Johnson & Johnson (NYSE:JNJ) is a stalwart, and its massive market cap in excess of $250B allows hedge funds to more or less "park" their assets in a relatively safe company with decent yields.
In the financial world, there are plenty of methods market participants can use to watch their holdings. A pair of the most innovative are hedge fund and insider trading movement. At Insider Monkey, our research analyses have shown that, historically, those who follow the best picks of the elite hedge fund managers can trounce the broader indices by a healthy amount (see just how much).
Equally as useful, positive insider trading sentiment is a second way to analyze the investments you're interested in. As the old adage goes: there are many reasons for an executive to drop shares of his or her company, but just one, very obvious reason why they would buy. Various academic studies have demonstrated the useful potential of this strategy if investors understand where to look (learn more here).
Keeping this in mind, let's analyze the latest info surrounding Johnson & Johnson (NYSE:JNJ).
In preparation for the third quarter, a total of 64 of the hedge funds we track were long in this stock, a change of -2% from the first quarter. With hedgies' positions undergoing their usual ebb and flow, there exists an "upper tier" of key hedge fund managers who were boosting their holdings substantially.
Out of the hedge funds we follow, Fisher Asset Management, managed by Ken Fisher, holds the largest position in Johnson & Johnson (NYSE:JNJ). Fisher Asset Management has a $872.5 million position in the stock, comprising 2.3% of its 13F portfolio. Coming in second is Donald Yacktman of Yacktman Asset Management, with a $838 million position; the fund has 4% of its 13F portfolio invested in the stock. Remaining hedgies that hold long positions include Prem Watsa's Fairfax Financial Holdings, D. E. Shaw's D E Shaw and Kerr Neilson's Platinum Asset Management.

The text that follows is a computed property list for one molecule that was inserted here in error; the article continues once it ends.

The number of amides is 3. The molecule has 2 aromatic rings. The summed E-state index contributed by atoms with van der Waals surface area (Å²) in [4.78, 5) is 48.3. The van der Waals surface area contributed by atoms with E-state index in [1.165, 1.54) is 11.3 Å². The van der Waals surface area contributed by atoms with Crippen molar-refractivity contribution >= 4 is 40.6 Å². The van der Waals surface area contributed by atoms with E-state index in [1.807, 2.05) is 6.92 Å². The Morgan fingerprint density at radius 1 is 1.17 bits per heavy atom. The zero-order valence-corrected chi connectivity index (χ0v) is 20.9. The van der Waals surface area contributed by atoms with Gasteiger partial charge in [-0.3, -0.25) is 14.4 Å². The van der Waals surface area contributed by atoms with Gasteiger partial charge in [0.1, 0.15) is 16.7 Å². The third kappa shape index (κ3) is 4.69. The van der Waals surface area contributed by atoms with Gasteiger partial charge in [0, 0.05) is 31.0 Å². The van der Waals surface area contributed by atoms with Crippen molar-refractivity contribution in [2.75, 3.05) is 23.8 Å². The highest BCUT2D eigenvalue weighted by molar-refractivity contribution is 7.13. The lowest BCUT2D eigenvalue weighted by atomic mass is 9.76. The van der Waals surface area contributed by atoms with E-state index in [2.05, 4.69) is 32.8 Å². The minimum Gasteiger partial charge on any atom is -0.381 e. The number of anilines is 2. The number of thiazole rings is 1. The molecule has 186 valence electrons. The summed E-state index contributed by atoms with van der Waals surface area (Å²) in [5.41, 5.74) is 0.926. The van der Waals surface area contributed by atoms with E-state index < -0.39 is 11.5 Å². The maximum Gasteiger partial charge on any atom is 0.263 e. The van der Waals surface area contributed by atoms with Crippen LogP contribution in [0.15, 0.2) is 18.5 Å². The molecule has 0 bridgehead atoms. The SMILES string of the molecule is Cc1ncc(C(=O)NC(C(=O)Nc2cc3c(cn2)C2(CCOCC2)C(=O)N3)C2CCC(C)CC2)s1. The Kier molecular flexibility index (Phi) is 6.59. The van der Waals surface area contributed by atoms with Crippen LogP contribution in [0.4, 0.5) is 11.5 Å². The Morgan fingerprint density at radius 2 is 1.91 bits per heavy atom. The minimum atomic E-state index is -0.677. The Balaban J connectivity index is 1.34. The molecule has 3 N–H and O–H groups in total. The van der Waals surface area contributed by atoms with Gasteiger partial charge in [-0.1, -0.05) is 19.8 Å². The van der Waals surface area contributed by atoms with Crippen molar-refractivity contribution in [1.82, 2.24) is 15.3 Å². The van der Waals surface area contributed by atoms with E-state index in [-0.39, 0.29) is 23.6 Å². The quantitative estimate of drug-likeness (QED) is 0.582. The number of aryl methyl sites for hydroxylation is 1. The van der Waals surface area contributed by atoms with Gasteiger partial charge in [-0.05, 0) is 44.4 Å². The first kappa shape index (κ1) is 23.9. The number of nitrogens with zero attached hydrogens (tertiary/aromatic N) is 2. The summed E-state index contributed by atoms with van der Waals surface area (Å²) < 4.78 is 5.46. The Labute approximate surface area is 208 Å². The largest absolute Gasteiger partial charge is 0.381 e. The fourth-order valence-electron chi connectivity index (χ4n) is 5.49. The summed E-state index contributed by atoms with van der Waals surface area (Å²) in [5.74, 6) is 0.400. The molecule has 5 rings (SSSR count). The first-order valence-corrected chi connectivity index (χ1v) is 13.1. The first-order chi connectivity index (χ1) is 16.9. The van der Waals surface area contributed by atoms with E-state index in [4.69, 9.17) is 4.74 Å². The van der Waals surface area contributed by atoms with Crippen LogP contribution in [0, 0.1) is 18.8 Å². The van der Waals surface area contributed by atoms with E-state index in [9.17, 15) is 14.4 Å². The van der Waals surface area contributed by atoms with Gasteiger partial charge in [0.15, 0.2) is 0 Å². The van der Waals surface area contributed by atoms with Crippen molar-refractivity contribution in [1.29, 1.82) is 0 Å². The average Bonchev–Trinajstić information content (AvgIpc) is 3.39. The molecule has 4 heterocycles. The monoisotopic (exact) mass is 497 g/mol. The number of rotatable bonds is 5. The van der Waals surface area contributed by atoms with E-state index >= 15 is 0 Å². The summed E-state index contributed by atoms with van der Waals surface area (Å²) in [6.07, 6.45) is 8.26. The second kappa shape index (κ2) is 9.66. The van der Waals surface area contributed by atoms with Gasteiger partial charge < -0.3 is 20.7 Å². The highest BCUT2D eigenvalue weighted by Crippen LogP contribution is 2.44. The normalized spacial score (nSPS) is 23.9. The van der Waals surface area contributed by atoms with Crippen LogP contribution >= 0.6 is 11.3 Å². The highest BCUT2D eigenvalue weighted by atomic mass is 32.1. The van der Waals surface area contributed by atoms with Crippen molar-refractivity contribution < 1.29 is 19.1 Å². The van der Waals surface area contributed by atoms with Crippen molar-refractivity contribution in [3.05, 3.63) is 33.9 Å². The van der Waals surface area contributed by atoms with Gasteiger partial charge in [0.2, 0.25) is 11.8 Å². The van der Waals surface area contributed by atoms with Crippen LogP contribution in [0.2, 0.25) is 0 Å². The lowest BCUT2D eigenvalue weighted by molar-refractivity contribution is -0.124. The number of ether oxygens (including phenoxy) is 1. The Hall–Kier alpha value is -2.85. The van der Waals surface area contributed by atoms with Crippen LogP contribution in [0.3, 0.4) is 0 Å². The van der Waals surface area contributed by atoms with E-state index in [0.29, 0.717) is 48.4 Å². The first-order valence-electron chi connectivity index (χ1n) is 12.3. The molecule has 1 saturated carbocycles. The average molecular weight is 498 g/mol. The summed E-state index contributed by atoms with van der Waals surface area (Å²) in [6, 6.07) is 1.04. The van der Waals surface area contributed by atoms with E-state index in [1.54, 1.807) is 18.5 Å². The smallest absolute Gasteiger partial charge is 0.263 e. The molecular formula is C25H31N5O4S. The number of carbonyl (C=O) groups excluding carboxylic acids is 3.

As Johnson & Johnson (NYSE:JNJ) has experienced dropping sentiment from the smart money's best and brightest, it's easy to see that there were a few hedge funds that slashed their full holdings in Q1. Intriguingly, Bill Miller's Legg Mason Capital Management cut the biggest investment of the 450+ funds we watch, valued at close to $111.6 million in stock, and John Overdeck and David Siegel of Two Sigma Advisors was right behind this move, as the fund dumped about $35.3 million worth. These moves are important to note, as aggregate hedge fund interest was cut by 1 funds in Q1.
Insider buying is particularly usable when the company we're looking at has experienced transactions within the past six months. Over the latest six-month time frame, Johnson & Johnson (NYSE:JNJ) has seen zero unique insiders buying, and 5 insider sales (see the details of insider trades here).
We'll also take a look at the relationship between both of these indicators in other stocks similar to Johnson & Johnson (NYSE:JNJ). These stocks are GlaxoSmithKline plc (ADR) (NYSE:GSK), Merck & Co., Inc. (NYSE:MRK), Sanofi SA (ADR) (NYSE:SNY), Novartis AG (ADR) (NYSE:NVS), and Pfizer Inc. (NYSE:PFE). This group of stocks are in the drug manufacturers - major industry and their market caps are similar to JNJ's market cap.